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The Network Central

#SciAmBlogs Thursday - psychedelic shrimp, in a galaxy far away, dinosaur egg-shells, and more.

- Dana Hunter - Prelude to a Catastrophe: “One of the Most Active and Most Explosive Volcanoes in the Cascade Range” - Khalil A. Cassimally - EUSci: Student Science Magazine of the University of Edinburgh - Dylan Giordano - USC Dornsife Scientific Diving: Preserving Palau’s Resources through Protected Area Networks - Ian Underwood and Paul Germano - MSU Dinosaurs: Team Strider – Eggshell Thickness Variance - Jesse Bering - My Other Whereabouts - Krystal D'Costa - Editor’s Selections: Colors and Stuttering - John Matson - Astronomers Identify Very Distant (But Not the Most Distant) Galaxy - Katherine Harmon - This Psychedelic Shrimp Will Get You Hammered [Video] =======================Conversations on our articles and blog posts often continue on our Facebook page - "Like" it and join in the discussion...

STAFFJune 7, 2012 — Bora Zivkovic
The Network Central

#SciAmBlogs Wednesday - outreach, jellyfish, Zoobiquity, deformed dino eggs, Ray Bradbury, last shuttle ride, coffee, Transit of Venus and more.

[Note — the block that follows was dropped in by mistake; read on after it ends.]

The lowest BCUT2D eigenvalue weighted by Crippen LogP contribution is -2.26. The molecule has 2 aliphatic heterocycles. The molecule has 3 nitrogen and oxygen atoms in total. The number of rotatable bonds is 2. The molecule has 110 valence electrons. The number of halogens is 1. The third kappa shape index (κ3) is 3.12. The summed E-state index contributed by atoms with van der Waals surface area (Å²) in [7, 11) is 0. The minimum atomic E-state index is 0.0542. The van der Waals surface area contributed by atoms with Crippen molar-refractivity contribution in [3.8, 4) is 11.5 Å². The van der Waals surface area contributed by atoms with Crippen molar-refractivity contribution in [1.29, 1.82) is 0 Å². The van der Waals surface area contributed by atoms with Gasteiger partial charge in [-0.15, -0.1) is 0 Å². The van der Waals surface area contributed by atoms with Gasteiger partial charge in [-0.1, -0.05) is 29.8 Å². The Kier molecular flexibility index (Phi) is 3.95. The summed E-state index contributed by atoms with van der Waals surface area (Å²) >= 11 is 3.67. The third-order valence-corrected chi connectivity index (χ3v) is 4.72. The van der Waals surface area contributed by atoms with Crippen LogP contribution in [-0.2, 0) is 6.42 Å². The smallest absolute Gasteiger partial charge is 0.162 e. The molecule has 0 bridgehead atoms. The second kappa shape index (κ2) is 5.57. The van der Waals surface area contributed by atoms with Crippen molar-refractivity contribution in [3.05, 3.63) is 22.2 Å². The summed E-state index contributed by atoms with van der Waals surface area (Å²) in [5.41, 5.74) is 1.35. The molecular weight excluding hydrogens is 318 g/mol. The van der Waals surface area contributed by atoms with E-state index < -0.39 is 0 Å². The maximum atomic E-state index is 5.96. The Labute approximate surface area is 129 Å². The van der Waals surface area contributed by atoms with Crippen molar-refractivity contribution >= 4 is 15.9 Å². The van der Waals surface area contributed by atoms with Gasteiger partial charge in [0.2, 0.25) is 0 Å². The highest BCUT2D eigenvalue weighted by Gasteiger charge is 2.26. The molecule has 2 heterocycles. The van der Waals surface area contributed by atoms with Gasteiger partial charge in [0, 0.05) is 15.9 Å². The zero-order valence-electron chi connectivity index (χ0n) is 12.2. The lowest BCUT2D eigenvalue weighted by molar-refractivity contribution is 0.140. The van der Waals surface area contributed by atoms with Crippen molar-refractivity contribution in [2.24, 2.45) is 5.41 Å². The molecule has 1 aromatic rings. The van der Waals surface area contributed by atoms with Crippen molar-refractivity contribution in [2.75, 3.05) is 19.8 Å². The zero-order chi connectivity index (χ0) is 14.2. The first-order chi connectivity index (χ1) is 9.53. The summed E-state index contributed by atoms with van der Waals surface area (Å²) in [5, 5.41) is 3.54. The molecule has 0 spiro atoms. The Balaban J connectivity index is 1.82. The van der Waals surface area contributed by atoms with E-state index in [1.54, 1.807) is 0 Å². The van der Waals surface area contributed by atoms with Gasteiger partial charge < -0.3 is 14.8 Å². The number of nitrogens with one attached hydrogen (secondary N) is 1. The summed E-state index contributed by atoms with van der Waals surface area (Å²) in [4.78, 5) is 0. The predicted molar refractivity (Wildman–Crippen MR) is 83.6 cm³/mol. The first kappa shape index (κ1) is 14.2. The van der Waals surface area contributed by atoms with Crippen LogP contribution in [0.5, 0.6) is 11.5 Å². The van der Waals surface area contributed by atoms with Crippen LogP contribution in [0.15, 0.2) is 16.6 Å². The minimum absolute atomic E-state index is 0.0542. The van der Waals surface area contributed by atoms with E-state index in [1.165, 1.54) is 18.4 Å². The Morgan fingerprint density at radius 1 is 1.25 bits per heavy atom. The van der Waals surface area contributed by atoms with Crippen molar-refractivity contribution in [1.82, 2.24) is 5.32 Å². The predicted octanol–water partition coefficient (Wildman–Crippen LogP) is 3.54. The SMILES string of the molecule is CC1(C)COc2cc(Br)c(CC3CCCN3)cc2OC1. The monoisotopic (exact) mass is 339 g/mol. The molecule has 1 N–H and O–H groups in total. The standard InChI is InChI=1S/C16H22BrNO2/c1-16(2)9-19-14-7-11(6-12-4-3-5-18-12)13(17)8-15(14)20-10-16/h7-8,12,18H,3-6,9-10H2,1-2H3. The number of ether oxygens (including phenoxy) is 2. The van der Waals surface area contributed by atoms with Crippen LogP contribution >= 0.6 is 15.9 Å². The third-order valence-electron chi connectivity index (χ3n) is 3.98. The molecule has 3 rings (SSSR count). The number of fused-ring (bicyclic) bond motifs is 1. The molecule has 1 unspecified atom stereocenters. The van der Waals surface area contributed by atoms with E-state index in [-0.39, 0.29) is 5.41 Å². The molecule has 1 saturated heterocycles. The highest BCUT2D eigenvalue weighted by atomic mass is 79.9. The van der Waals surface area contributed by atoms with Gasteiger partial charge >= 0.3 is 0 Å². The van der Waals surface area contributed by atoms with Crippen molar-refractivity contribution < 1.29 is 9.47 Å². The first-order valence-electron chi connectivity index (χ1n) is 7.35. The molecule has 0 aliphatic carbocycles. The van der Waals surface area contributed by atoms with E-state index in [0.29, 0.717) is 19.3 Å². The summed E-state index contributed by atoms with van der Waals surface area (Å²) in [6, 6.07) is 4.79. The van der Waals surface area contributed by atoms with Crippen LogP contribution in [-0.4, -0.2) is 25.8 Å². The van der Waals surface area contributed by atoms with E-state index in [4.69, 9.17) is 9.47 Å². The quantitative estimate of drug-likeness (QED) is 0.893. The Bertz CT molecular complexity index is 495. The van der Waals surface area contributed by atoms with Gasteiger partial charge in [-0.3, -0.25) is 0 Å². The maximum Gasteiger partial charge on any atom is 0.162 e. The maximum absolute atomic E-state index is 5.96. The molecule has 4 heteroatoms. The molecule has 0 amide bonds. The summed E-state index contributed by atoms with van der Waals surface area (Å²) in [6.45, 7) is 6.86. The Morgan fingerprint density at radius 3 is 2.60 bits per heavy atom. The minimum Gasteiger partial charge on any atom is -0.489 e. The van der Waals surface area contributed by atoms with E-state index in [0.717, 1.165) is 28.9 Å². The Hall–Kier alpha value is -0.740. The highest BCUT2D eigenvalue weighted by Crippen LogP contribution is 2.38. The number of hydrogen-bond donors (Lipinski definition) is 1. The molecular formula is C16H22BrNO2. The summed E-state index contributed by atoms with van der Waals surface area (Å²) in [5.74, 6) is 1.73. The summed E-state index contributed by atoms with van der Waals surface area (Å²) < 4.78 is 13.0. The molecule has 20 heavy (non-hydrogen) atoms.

Enjoy the regular Wednesday feature - the new Video of the Week.- Kate Clancy - Which came first, rewarding outreach or doing it? On chickens, eggs, and overworked scientists - Scicurious - On Outreach: Academia needs an attitude adjustment - Roxi Aslan - USC Dornsife Scientific Diving: Jellyfish Lake - Anita Moore-Nall - MSU Dinosaurs: deformations in eggs - Bora Zivkovic - ScienceOnline2012 – interview with Kathryn Bowers - Caleb A...

STAFFJune 6, 2012 — Bora Zivkovic
Life, Unbounded

The Venus Movies

As a final hurrah for the 2012 Venus transit of the Sun, here are some beautiful time-lapse movies from NASA's Solar Dynamics Observatory; an orbiting telescope that can image the Sun in a variety of narrow wavebands, from visible light to ultraviolet and extreme-ultraviolet, probing the different temperature structures at the solar surface.First up, the ingress of Venus in the 30.4 nanometer waveband - viewing the solar chromosphere and transition region at temperatures of around 50,000 Kelvin: Next, the full transit in the 17.1 nanometer band - viewing the 'quiet' corona and upper transition region at temperatures of around 630,000 Kelvin: Here we have ingress again, in the 19.3 nanometer band, probing the corona and hot flare structure at about 1.2 to 20 million Kelvin: And finally, the last view of Venus in transit for more than the next 100 years, egress at 17.1 nanometers, probing the 630,000 Kelvin temperature structures:...

June 6, 2012 — Caleb A. Scharf

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